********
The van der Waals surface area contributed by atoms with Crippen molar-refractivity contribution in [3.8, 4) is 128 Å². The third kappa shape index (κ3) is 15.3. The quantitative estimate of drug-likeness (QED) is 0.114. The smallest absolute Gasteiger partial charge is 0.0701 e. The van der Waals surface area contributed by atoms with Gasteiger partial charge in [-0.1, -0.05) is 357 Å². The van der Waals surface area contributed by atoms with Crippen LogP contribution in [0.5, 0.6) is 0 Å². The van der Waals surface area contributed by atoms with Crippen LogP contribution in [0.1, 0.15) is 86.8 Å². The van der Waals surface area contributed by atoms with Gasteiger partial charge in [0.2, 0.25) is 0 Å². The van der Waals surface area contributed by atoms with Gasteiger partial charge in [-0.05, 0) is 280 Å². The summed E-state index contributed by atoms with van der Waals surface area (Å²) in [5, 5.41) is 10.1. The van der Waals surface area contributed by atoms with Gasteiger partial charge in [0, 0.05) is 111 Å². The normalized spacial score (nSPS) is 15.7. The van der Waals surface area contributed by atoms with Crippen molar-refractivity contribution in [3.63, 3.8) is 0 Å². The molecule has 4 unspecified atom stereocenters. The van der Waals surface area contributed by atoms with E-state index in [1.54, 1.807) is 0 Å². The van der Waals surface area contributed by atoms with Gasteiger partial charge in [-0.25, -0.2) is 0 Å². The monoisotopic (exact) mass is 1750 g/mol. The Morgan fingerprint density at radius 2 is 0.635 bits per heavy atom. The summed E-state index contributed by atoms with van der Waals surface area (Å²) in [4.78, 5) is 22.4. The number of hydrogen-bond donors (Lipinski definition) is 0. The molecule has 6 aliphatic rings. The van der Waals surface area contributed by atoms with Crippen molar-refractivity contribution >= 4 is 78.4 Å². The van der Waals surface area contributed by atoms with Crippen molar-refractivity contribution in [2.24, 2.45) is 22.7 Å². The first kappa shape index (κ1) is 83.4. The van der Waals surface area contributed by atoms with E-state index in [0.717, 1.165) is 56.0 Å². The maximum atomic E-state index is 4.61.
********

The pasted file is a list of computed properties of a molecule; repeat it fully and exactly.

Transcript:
The van der Waals surface area contributed by atoms with Crippen molar-refractivity contribution in [3.8, 4) is 128 Å². The third kappa shape index (κ3) is 15.3. The quantitative estimate of drug-likeness (QED) is 0.114. The smallest absolute Gasteiger partial charge is 0.0701 e. The van der Waals surface area contributed by atoms with Gasteiger partial charge in [-0.1, -0.05) is 357 Å². The van der Waals surface area contributed by atoms with Crippen LogP contribution in [0.5, 0.6) is 0 Å². The van der Waals surface area contributed by atoms with Crippen LogP contribution in [0.1, 0.15) is 86.8 Å². The van der Waals surface area contributed by atoms with Gasteiger partial charge in [0.2, 0.25) is 0 Å². The van der Waals surface area contributed by atoms with Gasteiger partial charge in [-0.05, 0) is 280 Å². The summed E-state index contributed by atoms with van der Waals surface area (Å²) in [5, 5.41) is 10.1. The van der Waals surface area contributed by atoms with Gasteiger partial charge in [0, 0.05) is 111 Å². The normalized spacial score (nSPS) is 15.7. The van der Waals surface area contributed by atoms with Crippen molar-refractivity contribution in [3.63, 3.8) is 0 Å². The molecule has 4 unspecified atom stereocenters. The van der Waals surface area contributed by atoms with E-state index in [1.54, 1.807) is 0 Å². The van der Waals surface area contributed by atoms with Gasteiger partial charge in [-0.25, -0.2) is 0 Å². The monoisotopic (exact) mass is 1750 g/mol. The Morgan fingerprint density at radius 2 is 0.635 bits per heavy atom. The summed E-state index contributed by atoms with van der Waals surface area (Å²) in [4.78, 5) is 22.4. The number of hydrogen-bond donors (Lipinski definition) is 0. The molecule has 6 aliphatic rings. The van der Waals surface area contributed by atoms with Crippen molar-refractivity contribution >= 4 is 78.4 Å². The van der Waals surface area contributed by atoms with Crippen molar-refractivity contribution in [2.24, 2.45) is 22.7 Å². The first kappa shape index (κ1) is 83.4. The van der Waals surface area contributed by atoms with E-state index in [0.717, 1.165) is 56.0 Å². The maximum atomic E-state index is 4.61.